Unsubscribing for Peace of Mind
There are currently 3,982 unopened emails in my backup Gmail account. Without even browsing them, I can tell you not a single one is of any importance. They are newsletters I don’t recall signing up for, people selling and promoting whatever and other nonsense that would add zero value to my life.
I’m not unique, we all get unwanted emails on pretty much an everyday basis. One of my favorite features of Gmail is the way they filter out a large majority of these unwanted emails directly to your promotions folder and they never make their way into your primary inbox. Still, plenty slips through the cracks.
For starters, I’m not knocking anyone who sends a newsletter — as I writer — I get it. But I also don’t send them, mainly because I know where they end up. Very few people read them and even with the folks who actually open them, very little gets accomplished. I don’t want to be another writer who’s name gets associated with spammy emails. Again, nothing against those who send them.
I get them from publications and more or less any writer I’ve ever given my email address to. I also get hundreds of other unwanted emails from dozens of companies and organizations I’ve ever been forced to give my email address to. Don’t even get me started about how many I get from job recruiting sites I once signed up for, ugh. My head hurts just thinking about it.
I never landed a single job or even an interview through these sites — but I’ve got hundreds of unwanted emails to show for it. Thanks for nothing.
They tell us email is one of the greatest marketing tools at our disposal, but not really. Until you’ve earned the direct trust of the people you are trying to market whatever it is you do or are selling, these emails either end up in the aforementioned promotions folder or are deleted. Some folks may open them but again, very few are clicking on the links I presume are embedded in them.
In turn, your name just becomes associated with spam emails when they see it. If you’ve gone about building your email list the wrong way, one could argue it’s actually done more harm than good big picture wise.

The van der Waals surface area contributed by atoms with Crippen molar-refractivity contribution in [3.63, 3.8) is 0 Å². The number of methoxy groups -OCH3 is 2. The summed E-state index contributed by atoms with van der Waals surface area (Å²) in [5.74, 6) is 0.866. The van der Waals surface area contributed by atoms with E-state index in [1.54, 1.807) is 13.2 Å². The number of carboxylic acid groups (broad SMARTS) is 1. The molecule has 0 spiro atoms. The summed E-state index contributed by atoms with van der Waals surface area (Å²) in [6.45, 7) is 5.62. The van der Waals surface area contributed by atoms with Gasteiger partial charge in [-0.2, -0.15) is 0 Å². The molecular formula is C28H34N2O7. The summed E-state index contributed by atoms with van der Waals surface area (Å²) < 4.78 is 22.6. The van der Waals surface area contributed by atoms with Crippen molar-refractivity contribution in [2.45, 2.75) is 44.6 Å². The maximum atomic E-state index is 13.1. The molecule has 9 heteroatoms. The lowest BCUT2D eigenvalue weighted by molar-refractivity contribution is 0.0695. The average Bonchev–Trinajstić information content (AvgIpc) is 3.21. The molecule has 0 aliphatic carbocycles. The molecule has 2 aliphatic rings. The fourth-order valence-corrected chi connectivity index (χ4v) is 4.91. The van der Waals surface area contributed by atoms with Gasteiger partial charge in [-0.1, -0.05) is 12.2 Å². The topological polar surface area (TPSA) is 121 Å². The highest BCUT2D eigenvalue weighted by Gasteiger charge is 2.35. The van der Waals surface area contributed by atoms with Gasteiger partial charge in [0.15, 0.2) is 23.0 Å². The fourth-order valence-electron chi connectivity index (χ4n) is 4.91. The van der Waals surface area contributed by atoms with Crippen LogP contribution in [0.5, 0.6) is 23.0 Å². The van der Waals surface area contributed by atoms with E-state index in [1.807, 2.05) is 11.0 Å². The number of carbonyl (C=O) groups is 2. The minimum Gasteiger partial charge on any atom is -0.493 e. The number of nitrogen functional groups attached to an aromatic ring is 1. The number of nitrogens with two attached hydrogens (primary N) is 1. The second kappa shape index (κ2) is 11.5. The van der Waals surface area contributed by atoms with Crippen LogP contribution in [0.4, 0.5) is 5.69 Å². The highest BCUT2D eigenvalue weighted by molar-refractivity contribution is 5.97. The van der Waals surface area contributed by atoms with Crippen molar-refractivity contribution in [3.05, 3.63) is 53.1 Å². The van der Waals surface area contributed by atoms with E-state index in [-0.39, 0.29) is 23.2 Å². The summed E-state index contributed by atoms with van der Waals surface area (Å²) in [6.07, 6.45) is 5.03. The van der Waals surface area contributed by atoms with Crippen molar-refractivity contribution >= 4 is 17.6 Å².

Don’t get me wrong, there are exceptions to the rule and I’ll get to those shortly. First, let’s talk about how happy unsubscribing has made me.
I can hardly put the joy it has brought me into words, couldn’t calculate the time it has saved me in the long run if I tried.
I’ve been on an unsubscribing kick lately and doing so has made my days exponentially more peaceful. With every email that comes in, my phone vibrates. This results in me looking at it, thinking maybe something of some importance has just been sent to me as I do conduct actual business via email. But nope — just another unwanted email from Monster.com, telling me about a bunch of openings I’m unqualified for or positions that have already been filled.
There is nothing wrong with unsubscribing from these emails which you probably never wanted to receive in the first place — just like there’s nothing wrong with sending them. I get it, we all gotta eat after all.
But I don’t want to be interrupted by spam emails, newsletters, and daily updates while I’m eating dinner. Nobody does. If you’re anything like me and your inbox looks anything like mine, I strongly urge you to take the 30 seconds out of your day to open these emails, scroll to the bottom and click unsubscribe. Doing so has literally made my life better.
Before I started unsubscribing, I cannot tell you how much time I wasted looking at my phone every time a new email came in. Always with the thought, maybe it was that important one I’ve been waiting for. Rarely was that the case. It usually involved a sale Sears was having.
How the fuck did Sears get my email address? For the love of God.
As writers, marketers, and promoters, we have to do more than simply send mass emails and think it’s going to result in massive success. We have to first prove our worth by providing true value to the people we’re sending such emails to. Two of these emails I open every time without fail are the daily blog posts Seth Godin sends every morning and the monthly reading list Ryan Holiday sends. They’ve both proven their value to me, I remember signing up for these email lists, they didn’t have to scheme my address off of me.
Figure out which lists you signed up for have provided actual value to your life. The percentage is probably very small, in comparison to how many you receive a day.
Do yourself and your inbox a favor and start unapologetically unsubscribing.